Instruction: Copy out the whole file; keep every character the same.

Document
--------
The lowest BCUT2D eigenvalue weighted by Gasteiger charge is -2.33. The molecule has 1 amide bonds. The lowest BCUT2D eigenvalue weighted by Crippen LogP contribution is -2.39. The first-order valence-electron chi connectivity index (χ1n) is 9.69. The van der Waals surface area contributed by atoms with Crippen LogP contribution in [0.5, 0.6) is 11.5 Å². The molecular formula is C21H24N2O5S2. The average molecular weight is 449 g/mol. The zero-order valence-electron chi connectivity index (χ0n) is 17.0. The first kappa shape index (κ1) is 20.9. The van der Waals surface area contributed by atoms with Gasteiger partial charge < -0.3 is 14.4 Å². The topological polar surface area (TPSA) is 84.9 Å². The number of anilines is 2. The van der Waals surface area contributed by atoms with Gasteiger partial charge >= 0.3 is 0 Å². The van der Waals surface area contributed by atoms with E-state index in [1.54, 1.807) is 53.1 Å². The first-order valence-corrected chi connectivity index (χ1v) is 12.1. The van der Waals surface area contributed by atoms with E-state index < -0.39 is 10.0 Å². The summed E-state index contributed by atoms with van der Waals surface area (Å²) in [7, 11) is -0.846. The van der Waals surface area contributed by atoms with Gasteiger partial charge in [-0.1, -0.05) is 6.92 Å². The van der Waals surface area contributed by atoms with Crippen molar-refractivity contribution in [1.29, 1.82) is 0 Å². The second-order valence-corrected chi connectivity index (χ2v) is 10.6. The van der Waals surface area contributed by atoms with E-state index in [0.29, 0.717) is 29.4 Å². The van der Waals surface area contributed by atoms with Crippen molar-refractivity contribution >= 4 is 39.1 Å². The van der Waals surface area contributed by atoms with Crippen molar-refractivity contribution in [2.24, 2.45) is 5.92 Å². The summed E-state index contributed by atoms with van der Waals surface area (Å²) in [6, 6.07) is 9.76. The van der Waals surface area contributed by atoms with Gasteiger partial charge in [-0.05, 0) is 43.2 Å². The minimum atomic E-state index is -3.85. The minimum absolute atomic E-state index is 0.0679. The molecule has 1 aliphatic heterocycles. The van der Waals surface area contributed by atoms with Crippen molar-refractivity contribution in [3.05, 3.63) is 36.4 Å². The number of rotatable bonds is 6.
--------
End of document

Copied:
The lowest BCUT2D eigenvalue weighted by Gasteiger charge is -2.33. The molecule has 1 amide bonds. The lowest BCUT2D eigenvalue weighted by Crippen LogP contribution is -2.39. The first-order valence-electron chi connectivity index (χ1n) is 9.69. The van der Waals surface area contributed by atoms with Crippen LogP contribution in [0.5, 0.6) is 11.5 Å². The molecular formula is C21H24N2O5S2. The average molecular weight is 449 g/mol. The zero-order valence-electron chi connectivity index (χ0n) is 17.0. The first kappa shape index (κ1) is 20.9. The van der Waals surface area contributed by atoms with Gasteiger partial charge < -0.3 is 14.4 Å². The topological polar surface area (TPSA) is 84.9 Å². The number of anilines is 2. The van der Waals surface area contributed by atoms with Gasteiger partial charge >= 0.3 is 0 Å². The van der Waals surface area contributed by atoms with E-state index in [1.54, 1.807) is 53.1 Å². The first-order valence-corrected chi connectivity index (χ1v) is 12.1. The van der Waals surface area contributed by atoms with E-state index < -0.39 is 10.0 Å². The summed E-state index contributed by atoms with van der Waals surface area (Å²) in [7, 11) is -0.846. The van der Waals surface area contributed by atoms with Gasteiger partial charge in [-0.1, -0.05) is 6.92 Å². The van der Waals surface area contributed by atoms with Crippen molar-refractivity contribution in [1.29, 1.82) is 0 Å². The second-order valence-corrected chi connectivity index (χ2v) is 10.6. The van der Waals surface area contributed by atoms with E-state index in [0.29, 0.717) is 29.4 Å². The van der Waals surface area contributed by atoms with Crippen molar-refractivity contribution >= 4 is 39.1 Å². The van der Waals surface area contributed by atoms with Crippen molar-refractivity contribution in [2.24, 2.45) is 5.92 Å². The summed E-state index contributed by atoms with van der Waals surface area (Å²) in [6, 6.07) is 9.76. The van der Waals surface area contributed by atoms with Gasteiger partial charge in [-0.05, 0) is 43.2 Å². The minimum atomic E-state index is -3.85. The minimum absolute atomic E-state index is 0.0679. The molecule has 1 aliphatic heterocycles. The van der Waals surface area contributed by atoms with Crippen molar-refractivity contribution in [3.05, 3.63) is 36.4 Å². The number of rotatable bonds is 6.